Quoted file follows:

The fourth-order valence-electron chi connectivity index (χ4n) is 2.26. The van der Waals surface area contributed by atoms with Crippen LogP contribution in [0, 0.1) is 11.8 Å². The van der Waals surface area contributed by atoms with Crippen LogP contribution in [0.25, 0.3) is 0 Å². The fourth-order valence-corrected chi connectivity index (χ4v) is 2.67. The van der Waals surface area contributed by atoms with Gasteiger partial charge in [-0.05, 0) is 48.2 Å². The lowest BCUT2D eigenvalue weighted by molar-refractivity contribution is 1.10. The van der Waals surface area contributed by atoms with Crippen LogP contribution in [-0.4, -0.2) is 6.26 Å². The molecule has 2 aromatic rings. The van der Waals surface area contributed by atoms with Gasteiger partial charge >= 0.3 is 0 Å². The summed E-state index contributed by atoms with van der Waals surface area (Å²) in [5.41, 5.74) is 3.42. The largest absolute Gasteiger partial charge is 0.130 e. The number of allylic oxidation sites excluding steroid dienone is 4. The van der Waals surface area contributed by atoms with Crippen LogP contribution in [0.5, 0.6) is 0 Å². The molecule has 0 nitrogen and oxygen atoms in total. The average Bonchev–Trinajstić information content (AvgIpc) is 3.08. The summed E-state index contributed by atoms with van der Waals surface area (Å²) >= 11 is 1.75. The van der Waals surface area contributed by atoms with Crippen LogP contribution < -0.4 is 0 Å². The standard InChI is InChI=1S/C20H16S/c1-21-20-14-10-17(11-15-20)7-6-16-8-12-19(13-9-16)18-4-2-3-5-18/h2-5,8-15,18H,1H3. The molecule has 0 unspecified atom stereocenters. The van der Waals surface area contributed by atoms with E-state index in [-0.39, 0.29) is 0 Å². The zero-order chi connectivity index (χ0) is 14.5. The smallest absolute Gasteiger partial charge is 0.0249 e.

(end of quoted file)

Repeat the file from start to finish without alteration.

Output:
The fourth-order valence-electron chi connectivity index (χ4n) is 2.26. The van der Waals surface area contributed by atoms with Crippen LogP contribution in [0, 0.1) is 11.8 Å². The van der Waals surface area contributed by atoms with Crippen LogP contribution in [0.25, 0.3) is 0 Å². The fourth-order valence-corrected chi connectivity index (χ4v) is 2.67. The van der Waals surface area contributed by atoms with Gasteiger partial charge in [-0.05, 0) is 48.2 Å². The lowest BCUT2D eigenvalue weighted by molar-refractivity contribution is 1.10. The van der Waals surface area contributed by atoms with Crippen LogP contribution in [-0.4, -0.2) is 6.26 Å². The molecule has 2 aromatic rings. The van der Waals surface area contributed by atoms with Gasteiger partial charge >= 0.3 is 0 Å². The summed E-state index contributed by atoms with van der Waals surface area (Å²) in [5.41, 5.74) is 3.42. The largest absolute Gasteiger partial charge is 0.130 e. The number of allylic oxidation sites excluding steroid dienone is 4. The van der Waals surface area contributed by atoms with Crippen LogP contribution in [0.5, 0.6) is 0 Å². The molecule has 0 nitrogen and oxygen atoms in total. The average Bonchev–Trinajstić information content (AvgIpc) is 3.08. The summed E-state index contributed by atoms with van der Waals surface area (Å²) >= 11 is 1.75. The van der Waals surface area contributed by atoms with Crippen LogP contribution < -0.4 is 0 Å². The standard InChI is InChI=1S/C20H16S/c1-21-20-14-10-17(11-15-20)7-6-16-8-12-19(13-9-16)18-4-2-3-5-18/h2-5,8-15,18H,1H3. The molecule has 0 unspecified atom stereocenters. The van der Waals surface area contributed by atoms with E-state index in [-0.39, 0.29) is 0 Å². The zero-order chi connectivity index (χ0) is 14.5. The smallest absolute Gasteiger partial charge is 0.0249 e.